Maxwell Davenport Taylor was born in 1901 in Keytesville, Missouri. He remained in his hometown through his youth, before moving on to finish his formal education at West Point, graduating in 1922.

He lived with the usual hardships of a military officer during the The Great Depression, until the start of World War II. This heralded massive growth in the industry of turning young men into meat.

He helped to organize the first United States Airborne Division at the start of hostilities, and became the Artillery Commander of the 82nd Airborne.

In 1943, after fighting in Sicily, General Taylor was chosen to undertake a secret mission behind enemy lines. Travelling to Rome in small boats, and a Red Cross ambulance, he met with authorities in an attempt to persuade them to hand over their airfields to him instead of the evil Nazis. He failed, and the next day found him fighting alongside his troops during the invasion of the boot.

In 1944, he was given command of the 101st Airborne Division and he fought with them on D-Day, during the invasion of Normandy, the air assaults in Holland, and afterwards through Germany.

After the war ended in 1945, he was given a position as Superintendent of West Point, and he dedicated himself to spitting out cadets polished to a high sheen.

In 1949, he was moved to Europe as the U.S. Commander in Berlin, but just when he started to get cozy there, hostilities broke out in Korea. In 1951, he was sent to the peninsula to direct the UN forces there as Commanding General of the 8th Army.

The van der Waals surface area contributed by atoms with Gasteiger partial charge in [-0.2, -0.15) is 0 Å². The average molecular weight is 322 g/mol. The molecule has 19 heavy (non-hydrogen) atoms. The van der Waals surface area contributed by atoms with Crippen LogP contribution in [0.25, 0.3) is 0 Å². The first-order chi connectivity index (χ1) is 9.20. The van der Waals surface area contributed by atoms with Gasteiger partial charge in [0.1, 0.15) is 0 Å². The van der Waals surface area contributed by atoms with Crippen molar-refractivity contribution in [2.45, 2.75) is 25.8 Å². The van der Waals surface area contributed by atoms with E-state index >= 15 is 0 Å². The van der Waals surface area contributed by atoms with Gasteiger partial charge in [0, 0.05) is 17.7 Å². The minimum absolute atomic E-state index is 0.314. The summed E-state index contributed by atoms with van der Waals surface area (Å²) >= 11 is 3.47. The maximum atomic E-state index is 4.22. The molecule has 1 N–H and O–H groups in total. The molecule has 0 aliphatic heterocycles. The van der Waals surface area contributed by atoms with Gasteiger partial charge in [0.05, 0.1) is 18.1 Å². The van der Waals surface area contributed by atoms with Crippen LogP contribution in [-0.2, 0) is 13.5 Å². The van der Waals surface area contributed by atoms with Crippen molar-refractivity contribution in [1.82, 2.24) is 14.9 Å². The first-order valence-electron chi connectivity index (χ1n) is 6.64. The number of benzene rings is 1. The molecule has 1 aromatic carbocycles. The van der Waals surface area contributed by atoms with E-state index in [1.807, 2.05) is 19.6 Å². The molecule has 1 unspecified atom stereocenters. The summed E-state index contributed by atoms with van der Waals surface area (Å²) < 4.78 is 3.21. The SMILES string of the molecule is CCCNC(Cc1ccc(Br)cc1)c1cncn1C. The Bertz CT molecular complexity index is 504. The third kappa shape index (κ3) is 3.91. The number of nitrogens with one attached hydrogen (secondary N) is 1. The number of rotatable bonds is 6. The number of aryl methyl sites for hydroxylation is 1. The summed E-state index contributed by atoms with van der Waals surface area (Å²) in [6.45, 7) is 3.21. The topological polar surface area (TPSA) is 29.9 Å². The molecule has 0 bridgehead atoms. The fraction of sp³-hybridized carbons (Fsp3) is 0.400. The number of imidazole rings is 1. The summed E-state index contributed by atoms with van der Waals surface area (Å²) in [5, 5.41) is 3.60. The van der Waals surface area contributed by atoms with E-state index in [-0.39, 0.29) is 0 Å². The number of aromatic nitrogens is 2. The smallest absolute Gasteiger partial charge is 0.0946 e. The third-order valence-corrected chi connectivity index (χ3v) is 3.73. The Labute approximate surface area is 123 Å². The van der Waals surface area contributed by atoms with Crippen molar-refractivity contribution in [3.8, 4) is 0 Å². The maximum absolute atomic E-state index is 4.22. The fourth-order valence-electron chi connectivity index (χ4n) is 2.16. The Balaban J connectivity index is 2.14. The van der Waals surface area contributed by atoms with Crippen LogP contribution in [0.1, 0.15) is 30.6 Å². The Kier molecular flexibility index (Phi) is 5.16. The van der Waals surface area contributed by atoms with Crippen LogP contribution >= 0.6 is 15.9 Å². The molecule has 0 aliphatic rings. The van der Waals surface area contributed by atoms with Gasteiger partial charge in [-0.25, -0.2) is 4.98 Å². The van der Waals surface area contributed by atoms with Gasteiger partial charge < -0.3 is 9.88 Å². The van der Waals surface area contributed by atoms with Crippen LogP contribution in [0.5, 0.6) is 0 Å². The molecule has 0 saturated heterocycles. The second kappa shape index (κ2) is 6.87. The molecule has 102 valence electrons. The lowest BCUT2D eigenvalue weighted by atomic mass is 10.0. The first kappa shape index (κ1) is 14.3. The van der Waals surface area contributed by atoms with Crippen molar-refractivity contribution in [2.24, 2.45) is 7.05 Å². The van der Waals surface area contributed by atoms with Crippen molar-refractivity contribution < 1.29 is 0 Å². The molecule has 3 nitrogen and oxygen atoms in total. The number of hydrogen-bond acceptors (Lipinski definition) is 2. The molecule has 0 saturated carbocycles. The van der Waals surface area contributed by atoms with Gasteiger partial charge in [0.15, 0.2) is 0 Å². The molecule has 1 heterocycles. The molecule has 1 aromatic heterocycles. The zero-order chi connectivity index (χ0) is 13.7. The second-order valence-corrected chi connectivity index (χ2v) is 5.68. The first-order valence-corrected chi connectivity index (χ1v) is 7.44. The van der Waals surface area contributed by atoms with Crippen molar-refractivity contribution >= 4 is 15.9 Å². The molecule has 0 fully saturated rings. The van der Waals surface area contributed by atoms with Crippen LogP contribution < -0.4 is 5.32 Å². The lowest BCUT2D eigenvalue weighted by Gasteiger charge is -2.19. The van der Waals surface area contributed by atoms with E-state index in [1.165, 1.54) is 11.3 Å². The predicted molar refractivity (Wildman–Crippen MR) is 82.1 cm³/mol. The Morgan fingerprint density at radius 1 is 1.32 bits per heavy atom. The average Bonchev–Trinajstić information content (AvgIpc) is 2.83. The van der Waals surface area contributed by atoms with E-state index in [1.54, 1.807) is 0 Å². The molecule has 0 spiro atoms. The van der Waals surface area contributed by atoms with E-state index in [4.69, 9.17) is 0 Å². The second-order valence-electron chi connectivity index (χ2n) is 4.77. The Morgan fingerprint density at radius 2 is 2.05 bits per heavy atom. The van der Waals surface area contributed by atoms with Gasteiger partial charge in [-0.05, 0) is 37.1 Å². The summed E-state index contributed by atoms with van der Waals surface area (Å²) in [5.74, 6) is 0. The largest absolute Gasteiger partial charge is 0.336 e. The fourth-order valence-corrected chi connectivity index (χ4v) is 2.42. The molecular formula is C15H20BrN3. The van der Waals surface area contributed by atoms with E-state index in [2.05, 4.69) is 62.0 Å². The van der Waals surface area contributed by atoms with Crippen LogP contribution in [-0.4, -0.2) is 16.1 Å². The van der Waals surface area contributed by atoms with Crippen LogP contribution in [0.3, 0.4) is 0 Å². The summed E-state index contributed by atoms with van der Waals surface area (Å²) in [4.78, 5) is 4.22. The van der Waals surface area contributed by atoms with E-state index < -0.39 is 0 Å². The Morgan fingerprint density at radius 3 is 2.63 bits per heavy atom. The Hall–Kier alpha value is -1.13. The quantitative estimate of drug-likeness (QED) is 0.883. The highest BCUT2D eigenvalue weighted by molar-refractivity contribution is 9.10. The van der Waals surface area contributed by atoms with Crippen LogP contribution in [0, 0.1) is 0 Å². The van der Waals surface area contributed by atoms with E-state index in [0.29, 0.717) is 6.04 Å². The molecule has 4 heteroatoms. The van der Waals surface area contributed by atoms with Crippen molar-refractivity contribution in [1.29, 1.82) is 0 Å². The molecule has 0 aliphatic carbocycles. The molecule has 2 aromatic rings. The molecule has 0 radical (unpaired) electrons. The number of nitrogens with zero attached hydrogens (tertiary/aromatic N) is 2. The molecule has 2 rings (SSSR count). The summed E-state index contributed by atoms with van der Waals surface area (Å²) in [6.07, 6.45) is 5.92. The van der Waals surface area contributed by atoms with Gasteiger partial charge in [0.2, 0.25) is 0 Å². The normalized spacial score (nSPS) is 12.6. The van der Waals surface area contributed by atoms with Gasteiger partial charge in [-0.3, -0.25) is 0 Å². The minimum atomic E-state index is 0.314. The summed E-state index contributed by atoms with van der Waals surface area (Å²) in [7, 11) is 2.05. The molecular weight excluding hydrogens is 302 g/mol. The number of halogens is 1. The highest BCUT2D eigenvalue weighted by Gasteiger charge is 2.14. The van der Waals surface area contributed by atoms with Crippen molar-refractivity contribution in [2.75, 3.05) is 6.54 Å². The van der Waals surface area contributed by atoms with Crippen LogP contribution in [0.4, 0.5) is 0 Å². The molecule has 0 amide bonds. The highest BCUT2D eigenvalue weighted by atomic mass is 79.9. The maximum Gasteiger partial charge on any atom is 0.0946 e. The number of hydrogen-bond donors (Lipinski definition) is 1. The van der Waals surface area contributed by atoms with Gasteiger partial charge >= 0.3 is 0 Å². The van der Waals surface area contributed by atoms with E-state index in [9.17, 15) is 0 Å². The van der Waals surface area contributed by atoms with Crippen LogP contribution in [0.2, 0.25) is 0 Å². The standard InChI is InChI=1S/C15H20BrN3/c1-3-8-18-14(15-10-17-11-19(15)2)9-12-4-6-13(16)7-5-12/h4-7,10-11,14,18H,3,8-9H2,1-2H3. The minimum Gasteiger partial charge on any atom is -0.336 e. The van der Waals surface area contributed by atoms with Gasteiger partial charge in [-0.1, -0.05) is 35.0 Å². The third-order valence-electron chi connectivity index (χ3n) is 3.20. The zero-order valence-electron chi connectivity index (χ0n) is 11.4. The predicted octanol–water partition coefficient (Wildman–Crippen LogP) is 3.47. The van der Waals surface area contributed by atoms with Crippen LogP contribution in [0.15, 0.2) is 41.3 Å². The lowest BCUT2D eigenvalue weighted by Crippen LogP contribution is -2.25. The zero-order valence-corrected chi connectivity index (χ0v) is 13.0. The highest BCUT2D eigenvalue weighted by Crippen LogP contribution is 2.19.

After two years of land war in Asia, he put down any remaining guns he might have been carrying, and picked up a pen and a pointy stick as U.S Army Chief of Staff.

He spent several of the following years whispering in the president's ear and pointing at maps, until he got into a disagreement with Dwight D. Eisenhower over nuclear weapons, and resigned in a huff in 1959.

In 1962, he again raised his pointy stick high after John F. Kennedy appointed him Chairman of the Joint Chiefs of Staff. Never one to sit still for long, he left the job for a new spot as Ambassador to South Vietnam in 1964. He only lasted a year, but in that time his urging for U.S. involvement in the Vietnam War helped influence the expansion of the conflict.

He settled down and stopped job hopping after that, writing memoirs and killing time until he died in 1987 after suffering from Amyotrophic Lateral Sclerosis (Lou Gehrig's Disease).

He is buried in Section 7-A at Arlington National Cemetery, right near the Tomb of the Unknowns.

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